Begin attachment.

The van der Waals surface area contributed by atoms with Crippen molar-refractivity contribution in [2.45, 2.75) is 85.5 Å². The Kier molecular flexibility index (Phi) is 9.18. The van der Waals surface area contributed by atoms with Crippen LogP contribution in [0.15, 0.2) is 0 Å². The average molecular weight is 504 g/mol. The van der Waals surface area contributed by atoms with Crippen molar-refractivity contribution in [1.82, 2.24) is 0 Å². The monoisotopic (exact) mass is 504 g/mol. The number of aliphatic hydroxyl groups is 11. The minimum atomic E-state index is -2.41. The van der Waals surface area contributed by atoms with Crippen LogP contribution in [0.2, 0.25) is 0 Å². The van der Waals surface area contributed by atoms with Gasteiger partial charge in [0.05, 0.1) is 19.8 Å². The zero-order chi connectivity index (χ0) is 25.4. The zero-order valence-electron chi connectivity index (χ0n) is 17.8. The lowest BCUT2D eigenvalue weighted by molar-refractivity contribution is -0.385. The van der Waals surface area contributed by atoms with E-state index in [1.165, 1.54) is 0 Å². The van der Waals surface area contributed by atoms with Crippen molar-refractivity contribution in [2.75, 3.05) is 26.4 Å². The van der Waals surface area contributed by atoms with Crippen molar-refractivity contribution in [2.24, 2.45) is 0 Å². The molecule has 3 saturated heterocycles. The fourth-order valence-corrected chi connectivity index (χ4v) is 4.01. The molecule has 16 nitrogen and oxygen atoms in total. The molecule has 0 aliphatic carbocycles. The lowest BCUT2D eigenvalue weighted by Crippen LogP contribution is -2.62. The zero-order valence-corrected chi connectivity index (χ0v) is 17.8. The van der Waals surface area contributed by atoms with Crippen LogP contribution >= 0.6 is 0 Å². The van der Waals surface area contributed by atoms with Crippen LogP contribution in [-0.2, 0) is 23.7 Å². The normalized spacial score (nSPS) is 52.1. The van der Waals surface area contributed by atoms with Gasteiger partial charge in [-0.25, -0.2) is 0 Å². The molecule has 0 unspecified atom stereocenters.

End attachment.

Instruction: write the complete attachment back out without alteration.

The van der Waals surface area contributed by atoms with Crippen molar-refractivity contribution in [2.45, 2.75) is 85.5 Å². The Kier molecular flexibility index (Phi) is 9.18. The van der Waals surface area contributed by atoms with Crippen LogP contribution in [0.15, 0.2) is 0 Å². The average molecular weight is 504 g/mol. The van der Waals surface area contributed by atoms with Crippen molar-refractivity contribution in [1.82, 2.24) is 0 Å². The monoisotopic (exact) mass is 504 g/mol. The number of aliphatic hydroxyl groups is 11. The minimum atomic E-state index is -2.41. The van der Waals surface area contributed by atoms with Crippen LogP contribution in [0.2, 0.25) is 0 Å². The van der Waals surface area contributed by atoms with Gasteiger partial charge in [0.05, 0.1) is 19.8 Å². The zero-order chi connectivity index (χ0) is 25.4. The zero-order valence-electron chi connectivity index (χ0n) is 17.8. The lowest BCUT2D eigenvalue weighted by molar-refractivity contribution is -0.385. The van der Waals surface area contributed by atoms with E-state index in [1.165, 1.54) is 0 Å². The van der Waals surface area contributed by atoms with Crippen molar-refractivity contribution in [2.75, 3.05) is 26.4 Å². The van der Waals surface area contributed by atoms with Crippen molar-refractivity contribution in [2.24, 2.45) is 0 Å². The molecule has 3 saturated heterocycles. The fourth-order valence-corrected chi connectivity index (χ4v) is 4.01. The molecule has 16 nitrogen and oxygen atoms in total. The molecule has 0 aliphatic carbocycles. The lowest BCUT2D eigenvalue weighted by Crippen LogP contribution is -2.62. The zero-order valence-corrected chi connectivity index (χ0v) is 17.8. The van der Waals surface area contributed by atoms with Crippen LogP contribution >= 0.6 is 0 Å². The van der Waals surface area contributed by atoms with Crippen LogP contribution in [-0.2, 0) is 23.7 Å². The normalized spacial score (nSPS) is 52.1. The van der Waals surface area contributed by atoms with Gasteiger partial charge in [-0.25, -0.2) is 0 Å². The molecule has 0 unspecified atom stereocenters.